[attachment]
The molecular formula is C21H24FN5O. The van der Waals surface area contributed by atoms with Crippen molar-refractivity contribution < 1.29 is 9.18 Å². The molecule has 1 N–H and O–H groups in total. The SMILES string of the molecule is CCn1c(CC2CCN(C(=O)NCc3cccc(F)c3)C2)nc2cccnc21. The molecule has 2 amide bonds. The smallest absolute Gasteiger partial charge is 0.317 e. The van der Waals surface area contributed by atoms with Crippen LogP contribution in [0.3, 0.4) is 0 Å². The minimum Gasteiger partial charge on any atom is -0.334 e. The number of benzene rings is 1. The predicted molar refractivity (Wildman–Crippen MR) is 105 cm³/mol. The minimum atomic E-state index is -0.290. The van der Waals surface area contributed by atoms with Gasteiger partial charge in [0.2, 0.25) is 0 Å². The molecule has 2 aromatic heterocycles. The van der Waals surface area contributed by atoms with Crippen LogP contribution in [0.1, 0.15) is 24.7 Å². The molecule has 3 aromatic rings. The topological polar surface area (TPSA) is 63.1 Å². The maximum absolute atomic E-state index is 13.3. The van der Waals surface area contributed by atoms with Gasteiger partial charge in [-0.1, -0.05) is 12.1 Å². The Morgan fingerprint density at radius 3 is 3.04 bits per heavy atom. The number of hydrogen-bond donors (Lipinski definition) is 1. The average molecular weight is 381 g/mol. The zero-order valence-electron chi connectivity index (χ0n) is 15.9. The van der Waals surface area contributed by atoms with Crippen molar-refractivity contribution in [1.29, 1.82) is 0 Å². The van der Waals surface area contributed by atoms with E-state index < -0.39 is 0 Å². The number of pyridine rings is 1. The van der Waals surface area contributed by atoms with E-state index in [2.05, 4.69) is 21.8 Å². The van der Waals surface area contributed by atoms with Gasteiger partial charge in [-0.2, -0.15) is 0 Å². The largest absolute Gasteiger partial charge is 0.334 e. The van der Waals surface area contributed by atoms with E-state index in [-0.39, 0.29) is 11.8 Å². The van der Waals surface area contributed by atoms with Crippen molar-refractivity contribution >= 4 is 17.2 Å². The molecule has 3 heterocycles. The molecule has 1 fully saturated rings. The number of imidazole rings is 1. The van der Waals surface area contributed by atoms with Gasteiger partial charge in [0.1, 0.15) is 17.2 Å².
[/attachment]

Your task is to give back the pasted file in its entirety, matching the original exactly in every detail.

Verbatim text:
The molecular formula is C21H24FN5O. The van der Waals surface area contributed by atoms with Crippen molar-refractivity contribution < 1.29 is 9.18 Å². The molecule has 1 N–H and O–H groups in total. The SMILES string of the molecule is CCn1c(CC2CCN(C(=O)NCc3cccc(F)c3)C2)nc2cccnc21. The molecule has 2 amide bonds. The smallest absolute Gasteiger partial charge is 0.317 e. The van der Waals surface area contributed by atoms with Crippen LogP contribution in [0.3, 0.4) is 0 Å². The minimum Gasteiger partial charge on any atom is -0.334 e. The number of benzene rings is 1. The predicted molar refractivity (Wildman–Crippen MR) is 105 cm³/mol. The minimum atomic E-state index is -0.290. The van der Waals surface area contributed by atoms with Gasteiger partial charge in [0.2, 0.25) is 0 Å². The molecule has 2 aromatic heterocycles. The van der Waals surface area contributed by atoms with Crippen LogP contribution in [0.1, 0.15) is 24.7 Å². The molecule has 3 aromatic rings. The topological polar surface area (TPSA) is 63.1 Å². The maximum absolute atomic E-state index is 13.3. The van der Waals surface area contributed by atoms with Gasteiger partial charge in [-0.1, -0.05) is 12.1 Å². The Morgan fingerprint density at radius 3 is 3.04 bits per heavy atom. The number of hydrogen-bond donors (Lipinski definition) is 1. The average molecular weight is 381 g/mol. The zero-order valence-electron chi connectivity index (χ0n) is 15.9. The van der Waals surface area contributed by atoms with Crippen molar-refractivity contribution in [1.29, 1.82) is 0 Å². The van der Waals surface area contributed by atoms with E-state index < -0.39 is 0 Å². The number of pyridine rings is 1. The van der Waals surface area contributed by atoms with E-state index in [2.05, 4.69) is 21.8 Å². The van der Waals surface area contributed by atoms with Gasteiger partial charge in [-0.2, -0.15) is 0 Å². The largest absolute Gasteiger partial charge is 0.334 e. The van der Waals surface area contributed by atoms with E-state index in [-0.39, 0.29) is 11.8 Å². The van der Waals surface area contributed by atoms with Crippen molar-refractivity contribution >= 4 is 17.2 Å². The molecule has 3 heterocycles. The molecule has 1 fully saturated rings. The number of imidazole rings is 1. The van der Waals surface area contributed by atoms with Gasteiger partial charge in [0.1, 0.15) is 17.2 Å².